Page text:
Paclitaxel should only be administered by specially trained physicians with experience in the use of tumour therapy. Adequate emergency equipment must be kept ready as severe hypersensitivity reactions may occur.
Given the possibility of extravasation, it is advisable to closely monitor the infusion site for possible infiltration during drug administration.
Patients must undergo prior treatment with corticosteroids, antihistaminic agents and H2 antagonists (see Dosage & Administration).
In combination therapy with cisplatin, paclitaxel must be given initially (see Interactions).
Severe anaphylactic reactions characterised by dyspnoea and hypotension requiring treatment, angioedema and generalised urticaria may occur in less than 1% of patients receiving paclitaxel despite pre-medication treatment. These reactions may be a result of histamine release. In case of severe hypersensitivity reactions, paclitaxel infusion must be discontinued immediately and a symptomatic therapy be initiated. Repeated treatment courses with paclitaxel are contraindicated in these patients.
Myelosuppression (primarily neutropenia) is a dose-limiting reaction. Frequent monitoring of haematological parameters is indicated. Treatment should only be continued after blood counts have adequately recovered and demonstrate neutrophils of at least 1,500/mm³ and platelets of at least 100,000/mm³.
Severe impulse conduction disorders in the heart have been rarely reported after administration of paclitaxel as a single agent. If severe disorders of impulse conduction during paclitaxel therapy occur, adequate treatment should be initiated and careful regular monitoring of the cardiac function must be performed throughout subsequent paclitaxel therapy courses.
Hypotension, hypertension and bradycardia have been observed during paclitaxel therapy; patients were generally asymptomatic and did not require treatment.
Frequent monitoring of vital parameters, especially in the first hour of paclitaxel infusion, is recommended. Severe cardiovascular side effects were more frequently observed in patients with non-small-cell lung cancer than in patients with breast or ovarian cancer.
If paclitaxel is concurrently used with doxorubicin or trastuzumab for initial treatment of metastatic breast cancer, careful monitoring of the cardiac function must be performed.
Patients for whom this combination therapy is recommended should undergo initial examination of the heart including a case history, clinical examination, ECG, echocardiography and/or MUGA scan. Cardiac function should be further monitored during treatment (e.g. every three months). Monitoring may help to identify patients who develop cardiac dysfunction and treating physicians should carefully assess the cumulative dose (mg/m2) of anthracycline administered when making decisions regarding frequency of ventricular function assessment. When testing indicates deterioration in cardiac function, even asymptomatic, treating physicians should carefully assess the clinical benefits of further therapy against the potential for producing cardiac damage, including potentially irreversible damage. If further treatment is administered, monitoring of cardiac function should be more frequent (e.g. every 1-2 cycles). For further information see SPC for Trastuzumab or Doxorubicin.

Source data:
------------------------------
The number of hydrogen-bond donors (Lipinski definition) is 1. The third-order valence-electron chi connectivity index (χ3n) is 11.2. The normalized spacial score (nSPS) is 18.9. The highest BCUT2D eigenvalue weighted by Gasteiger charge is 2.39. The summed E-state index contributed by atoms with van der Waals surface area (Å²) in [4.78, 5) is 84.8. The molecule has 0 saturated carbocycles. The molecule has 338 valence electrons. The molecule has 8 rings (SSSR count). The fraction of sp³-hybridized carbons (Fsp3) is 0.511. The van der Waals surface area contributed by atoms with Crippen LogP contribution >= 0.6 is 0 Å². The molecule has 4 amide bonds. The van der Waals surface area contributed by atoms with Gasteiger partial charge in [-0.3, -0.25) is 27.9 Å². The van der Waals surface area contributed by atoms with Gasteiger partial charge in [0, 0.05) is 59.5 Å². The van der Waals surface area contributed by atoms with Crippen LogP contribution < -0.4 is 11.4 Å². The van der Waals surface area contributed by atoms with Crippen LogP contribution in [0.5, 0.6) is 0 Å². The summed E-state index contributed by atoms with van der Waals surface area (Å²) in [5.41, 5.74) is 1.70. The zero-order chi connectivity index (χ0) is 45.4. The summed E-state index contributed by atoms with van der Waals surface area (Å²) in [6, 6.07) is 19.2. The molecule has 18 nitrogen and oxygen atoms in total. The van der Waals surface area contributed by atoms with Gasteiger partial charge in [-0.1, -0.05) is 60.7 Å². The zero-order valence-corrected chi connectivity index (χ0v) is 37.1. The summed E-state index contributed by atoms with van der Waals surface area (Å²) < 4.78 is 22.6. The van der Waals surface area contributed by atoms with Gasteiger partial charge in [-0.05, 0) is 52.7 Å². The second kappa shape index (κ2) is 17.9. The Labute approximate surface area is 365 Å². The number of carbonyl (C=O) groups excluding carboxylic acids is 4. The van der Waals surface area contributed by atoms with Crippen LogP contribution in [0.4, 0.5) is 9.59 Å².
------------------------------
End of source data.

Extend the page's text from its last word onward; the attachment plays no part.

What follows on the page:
Peripheral neuropathy commonly occurs during treatment with paclitaxel, but severe symptoms rarely develop. In case of severe peripheral neuropathies a dose reduction by 20% in subsequent treatment courses is recommended.
In patients with non-small-cell lung cancer or ovarian cancer receiving first-line therapy, administration of paclitaxel as a three-hour infusion in combination with cisplatin, neurotoxicity was more common than in patients who were either treated with paclitaxel alone or cyclophosphamide followed by cisplatin.
Patients with hepatic impairment may be at increased risk of toxicity, particularly Grade 3-4 myelosuppression. There is no evidence that toxicity of paclitaxel is increased when given as a 3-hour infusion to patients with mildly abnormal liver function. When paclitaxel is given as a longer infusion, increased myelosuppression may be seen in patients with mild to moderate hepatic impairments. Patients should be monitored closely for the development of profound myelosuppression. Inadequate data are available to recommend dosage alterations in patients with mild to moderate hepatic impairments. No data are available for patients with severe baseline cholestasis. Patients with severe hepatic impairment must not be treated with paclitaxel.
Since paclitaxel contains ethanol (401.66 mg/ml), attention must be paid to a potential impact on the central nervous system or other effects.
Intraarterial application of paclitaxel must be strictly avoided as in animal studies this mode of application has caused severe tissue reactions.
Pseudomembranous colitis has been rarely reported; in some of the cases patients did not receive concomitant therapy with antibiotics. This should be kept in mind in the differential diagnosis of severe or persistent diarrhoea which occurs during or shortly after paclitaxel therapy.
If the use of paclitaxel is combined with radiation therapy on the lungs, irrespective of the order of treatment, it may contribute to the development of interstitial pneumonitis.
Effects on the ability to drive and use machines: Paclitaxel has not been shown to impair the ability to drive and use machines. However, it should be taken into consideration that paclitaxel contains ethanol (see Excipients/Inactive Ingredients under Description and Precautions.).